In 2016, the Federal Circuit Court made a landmark decision which provided a casual employee of the labour hire firm Workpac, with paid leave entitlements. Until this decision it was always an accepted principal that the casual loading paid to casuals was in lieu of any entitlement to paid leave entitlements.
Workpac, in 2018 sought a declaration from the Federal Court, that another one of its employees, who was employed under similar circumstances to the employee in the 2016 Federal Circuit Court decision was engaged as a casual and therefore they did not owe him paid leave entitlements. The Federal Court however declined to make the declaration sought hence affirming the 2016 decision.
The effect of both the 2016 and 2018 decisions was to put in question if or when a casual employee may be entitled to paid leave in addition to the payment of the casual loading. These decisions spooked many employers, who had significant casual workforces and there has been speculation since then about if employers may face a significant claim for back payment of leave entitlements from employees who they had genuinely engaged and paid as casual employees. The estimates of the potential back payments nationally was in the Billions.
The most recent amendments to the Fair Work Act, 2009 inserted a definition of a casual employee and this went a long way to clarifying this issue for the present and the future. However, there remained an outstanding issue about if there may be claims for back payment from casual employees engaged prior to the recent statutory changes. Although the Act sought to make provision to minimise any such risk, those amendments relating to retrospectivity were themselves open to legal challenge.
However, the landmark decision released by the High Court today has finally brought the speculation to an end. The Full Court of the High Court found that a casual employee is one who has "no firm advance commitment" from their employer on the duration of their employment or the days or hours they are to work, and provides no reciprocal commitment.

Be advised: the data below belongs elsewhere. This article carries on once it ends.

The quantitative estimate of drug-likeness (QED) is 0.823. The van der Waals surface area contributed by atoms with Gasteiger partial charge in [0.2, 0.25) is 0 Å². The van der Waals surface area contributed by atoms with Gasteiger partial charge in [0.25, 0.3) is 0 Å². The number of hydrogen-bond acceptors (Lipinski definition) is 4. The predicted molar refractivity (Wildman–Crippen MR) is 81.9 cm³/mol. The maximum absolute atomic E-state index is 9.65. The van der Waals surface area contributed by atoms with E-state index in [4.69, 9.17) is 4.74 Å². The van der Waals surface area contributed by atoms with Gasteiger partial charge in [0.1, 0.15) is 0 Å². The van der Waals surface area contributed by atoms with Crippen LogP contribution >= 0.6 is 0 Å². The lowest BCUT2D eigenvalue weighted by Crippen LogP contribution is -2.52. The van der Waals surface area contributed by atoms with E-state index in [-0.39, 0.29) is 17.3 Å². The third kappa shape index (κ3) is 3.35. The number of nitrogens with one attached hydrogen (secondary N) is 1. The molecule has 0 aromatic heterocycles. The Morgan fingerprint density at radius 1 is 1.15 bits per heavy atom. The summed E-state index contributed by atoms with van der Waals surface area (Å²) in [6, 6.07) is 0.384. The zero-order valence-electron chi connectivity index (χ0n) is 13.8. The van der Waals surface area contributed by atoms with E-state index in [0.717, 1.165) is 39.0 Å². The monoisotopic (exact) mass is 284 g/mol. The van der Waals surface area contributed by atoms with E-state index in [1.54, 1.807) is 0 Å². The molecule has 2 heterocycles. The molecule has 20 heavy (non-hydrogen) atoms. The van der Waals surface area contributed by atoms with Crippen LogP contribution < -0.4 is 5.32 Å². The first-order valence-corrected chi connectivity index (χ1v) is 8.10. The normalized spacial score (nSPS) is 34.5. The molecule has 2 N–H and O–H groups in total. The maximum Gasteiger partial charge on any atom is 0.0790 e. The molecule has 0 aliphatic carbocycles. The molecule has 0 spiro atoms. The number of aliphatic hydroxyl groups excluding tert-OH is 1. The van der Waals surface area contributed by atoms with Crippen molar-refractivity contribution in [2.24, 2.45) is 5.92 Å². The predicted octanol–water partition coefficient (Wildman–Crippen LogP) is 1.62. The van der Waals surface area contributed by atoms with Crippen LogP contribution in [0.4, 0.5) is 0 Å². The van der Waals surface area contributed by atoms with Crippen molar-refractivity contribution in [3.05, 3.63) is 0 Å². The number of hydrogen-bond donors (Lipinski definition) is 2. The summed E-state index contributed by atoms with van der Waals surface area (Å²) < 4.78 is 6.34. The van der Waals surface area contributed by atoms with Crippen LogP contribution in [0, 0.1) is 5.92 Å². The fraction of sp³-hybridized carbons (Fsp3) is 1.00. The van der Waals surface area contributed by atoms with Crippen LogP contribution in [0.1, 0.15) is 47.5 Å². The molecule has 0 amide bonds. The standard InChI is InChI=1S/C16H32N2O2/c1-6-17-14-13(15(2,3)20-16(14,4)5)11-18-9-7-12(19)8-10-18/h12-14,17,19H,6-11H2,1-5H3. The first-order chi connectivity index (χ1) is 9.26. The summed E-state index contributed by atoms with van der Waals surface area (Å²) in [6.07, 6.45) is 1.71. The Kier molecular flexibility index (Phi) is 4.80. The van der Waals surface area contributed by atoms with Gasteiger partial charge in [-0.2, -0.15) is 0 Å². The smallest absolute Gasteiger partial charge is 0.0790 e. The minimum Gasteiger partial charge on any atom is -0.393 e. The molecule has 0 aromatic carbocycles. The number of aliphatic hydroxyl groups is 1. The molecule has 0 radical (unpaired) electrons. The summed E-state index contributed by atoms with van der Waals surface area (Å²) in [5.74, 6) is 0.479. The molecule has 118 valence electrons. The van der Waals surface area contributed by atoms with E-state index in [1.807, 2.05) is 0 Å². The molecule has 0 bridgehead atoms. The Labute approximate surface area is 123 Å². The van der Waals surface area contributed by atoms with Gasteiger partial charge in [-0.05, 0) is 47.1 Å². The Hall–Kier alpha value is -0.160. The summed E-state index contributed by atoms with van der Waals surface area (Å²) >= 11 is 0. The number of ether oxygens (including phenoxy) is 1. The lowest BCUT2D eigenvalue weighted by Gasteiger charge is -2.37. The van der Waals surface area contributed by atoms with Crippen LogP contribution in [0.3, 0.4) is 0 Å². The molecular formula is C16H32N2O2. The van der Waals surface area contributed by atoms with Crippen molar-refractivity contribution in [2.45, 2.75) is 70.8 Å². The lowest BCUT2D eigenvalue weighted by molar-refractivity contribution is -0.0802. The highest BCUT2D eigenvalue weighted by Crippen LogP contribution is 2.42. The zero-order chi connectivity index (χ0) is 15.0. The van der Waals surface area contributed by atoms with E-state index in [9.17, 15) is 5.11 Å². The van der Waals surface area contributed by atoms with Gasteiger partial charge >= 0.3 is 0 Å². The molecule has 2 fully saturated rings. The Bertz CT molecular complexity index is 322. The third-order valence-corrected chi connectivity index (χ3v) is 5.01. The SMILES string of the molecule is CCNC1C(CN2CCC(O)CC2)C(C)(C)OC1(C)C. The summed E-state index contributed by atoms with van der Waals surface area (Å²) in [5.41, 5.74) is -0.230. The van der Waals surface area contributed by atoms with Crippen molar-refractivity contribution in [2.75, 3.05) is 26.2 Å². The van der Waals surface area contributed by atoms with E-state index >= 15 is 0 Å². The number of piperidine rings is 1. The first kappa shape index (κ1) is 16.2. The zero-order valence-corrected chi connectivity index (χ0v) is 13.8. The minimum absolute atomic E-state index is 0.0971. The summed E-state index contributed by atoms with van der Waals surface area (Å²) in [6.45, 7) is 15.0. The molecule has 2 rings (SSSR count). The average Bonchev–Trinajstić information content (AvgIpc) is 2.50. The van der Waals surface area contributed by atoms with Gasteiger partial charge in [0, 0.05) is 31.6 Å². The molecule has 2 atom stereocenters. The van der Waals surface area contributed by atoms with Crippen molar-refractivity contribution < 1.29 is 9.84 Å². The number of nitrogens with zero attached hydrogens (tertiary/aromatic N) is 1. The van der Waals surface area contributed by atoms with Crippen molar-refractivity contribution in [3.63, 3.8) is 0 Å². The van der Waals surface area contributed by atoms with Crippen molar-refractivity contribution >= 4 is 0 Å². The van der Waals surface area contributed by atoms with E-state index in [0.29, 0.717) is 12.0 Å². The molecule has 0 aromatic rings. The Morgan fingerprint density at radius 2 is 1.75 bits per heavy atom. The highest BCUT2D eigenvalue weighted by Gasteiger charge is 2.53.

A full court said the mere expectation of continuing employment on a regular and systematic basis is not sufficient for the purposes of the Fair Work Act, 2009.
This decision in conjunction with the recent amendments to the Fair Work Act, 2009, should hopefully end any speculation on the entitlements of casual employees for the past, the present and the future.
Employers must however ensure that when they engage casual employees that they do so in accordance with the definition of casual employment in the Fair Work Act, 2009 to ensure that casual entitlements are secured. The Fair Work Act, 2009 and Modern Awards also provide for casual conversion to permanent employment in specific circumstances and employers must ensure that they comply with these obligations in relation to their casual employees.
If you have any questions about your current casual employee’s or how to ensure you comply with the statutory definition in employing new casuals, we are able to assist you. Please contact your usual Mazars advisor or our HR Consulting division on firstname.lastname@example.org, 07 3218 3919 or via the form below:
Author: Cheryl-Anne Laird
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